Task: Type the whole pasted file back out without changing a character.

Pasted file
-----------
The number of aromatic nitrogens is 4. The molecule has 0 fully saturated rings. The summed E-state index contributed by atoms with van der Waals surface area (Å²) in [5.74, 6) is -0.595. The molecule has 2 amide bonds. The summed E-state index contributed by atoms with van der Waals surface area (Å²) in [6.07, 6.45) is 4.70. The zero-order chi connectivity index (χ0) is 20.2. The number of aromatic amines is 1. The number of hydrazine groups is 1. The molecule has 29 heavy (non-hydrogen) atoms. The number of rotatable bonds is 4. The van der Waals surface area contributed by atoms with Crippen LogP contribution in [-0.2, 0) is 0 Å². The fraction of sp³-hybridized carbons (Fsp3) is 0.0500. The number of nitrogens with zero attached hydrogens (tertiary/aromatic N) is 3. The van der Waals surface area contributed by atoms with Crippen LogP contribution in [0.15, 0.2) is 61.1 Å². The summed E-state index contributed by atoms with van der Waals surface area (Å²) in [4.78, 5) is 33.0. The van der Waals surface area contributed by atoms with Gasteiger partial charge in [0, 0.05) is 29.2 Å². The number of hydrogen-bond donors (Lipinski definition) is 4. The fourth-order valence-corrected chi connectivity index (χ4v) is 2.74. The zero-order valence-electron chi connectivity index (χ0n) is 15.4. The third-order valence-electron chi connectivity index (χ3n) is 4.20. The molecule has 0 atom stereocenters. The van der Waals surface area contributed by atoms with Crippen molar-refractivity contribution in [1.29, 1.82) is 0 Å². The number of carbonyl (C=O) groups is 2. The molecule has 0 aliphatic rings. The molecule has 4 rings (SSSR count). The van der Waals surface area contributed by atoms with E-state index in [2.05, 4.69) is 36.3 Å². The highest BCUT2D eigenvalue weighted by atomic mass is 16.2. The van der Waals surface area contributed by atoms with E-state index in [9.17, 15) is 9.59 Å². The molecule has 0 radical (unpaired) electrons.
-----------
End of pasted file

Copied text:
The number of aromatic nitrogens is 4. The molecule has 0 fully saturated rings. The summed E-state index contributed by atoms with van der Waals surface area (Å²) in [5.74, 6) is -0.595. The molecule has 2 amide bonds. The summed E-state index contributed by atoms with van der Waals surface area (Å²) in [6.07, 6.45) is 4.70. The zero-order chi connectivity index (χ0) is 20.2. The number of aromatic amines is 1. The number of hydrazine groups is 1. The molecule has 29 heavy (non-hydrogen) atoms. The number of rotatable bonds is 4. The van der Waals surface area contributed by atoms with Crippen LogP contribution in [-0.2, 0) is 0 Å². The fraction of sp³-hybridized carbons (Fsp3) is 0.0500. The number of nitrogens with zero attached hydrogens (tertiary/aromatic N) is 3. The van der Waals surface area contributed by atoms with Crippen LogP contribution in [0.15, 0.2) is 61.1 Å². The summed E-state index contributed by atoms with van der Waals surface area (Å²) in [4.78, 5) is 33.0. The van der Waals surface area contributed by atoms with Gasteiger partial charge in [0, 0.05) is 29.2 Å². The number of hydrogen-bond donors (Lipinski definition) is 4. The fourth-order valence-corrected chi connectivity index (χ4v) is 2.74. The zero-order valence-electron chi connectivity index (χ0n) is 15.4. The third-order valence-electron chi connectivity index (χ3n) is 4.20. The molecule has 0 atom stereocenters. The van der Waals surface area contributed by atoms with Crippen molar-refractivity contribution in [1.29, 1.82) is 0 Å². The number of carbonyl (C=O) groups is 2. The molecule has 0 aliphatic rings. The molecule has 4 rings (SSSR count). The van der Waals surface area contributed by atoms with E-state index in [2.05, 4.69) is 36.3 Å². The highest BCUT2D eigenvalue weighted by atomic mass is 16.2. The van der Waals surface area contributed by atoms with E-state index in [9.17, 15) is 9.59 Å². The molecule has 0 radical (unpaired) electrons.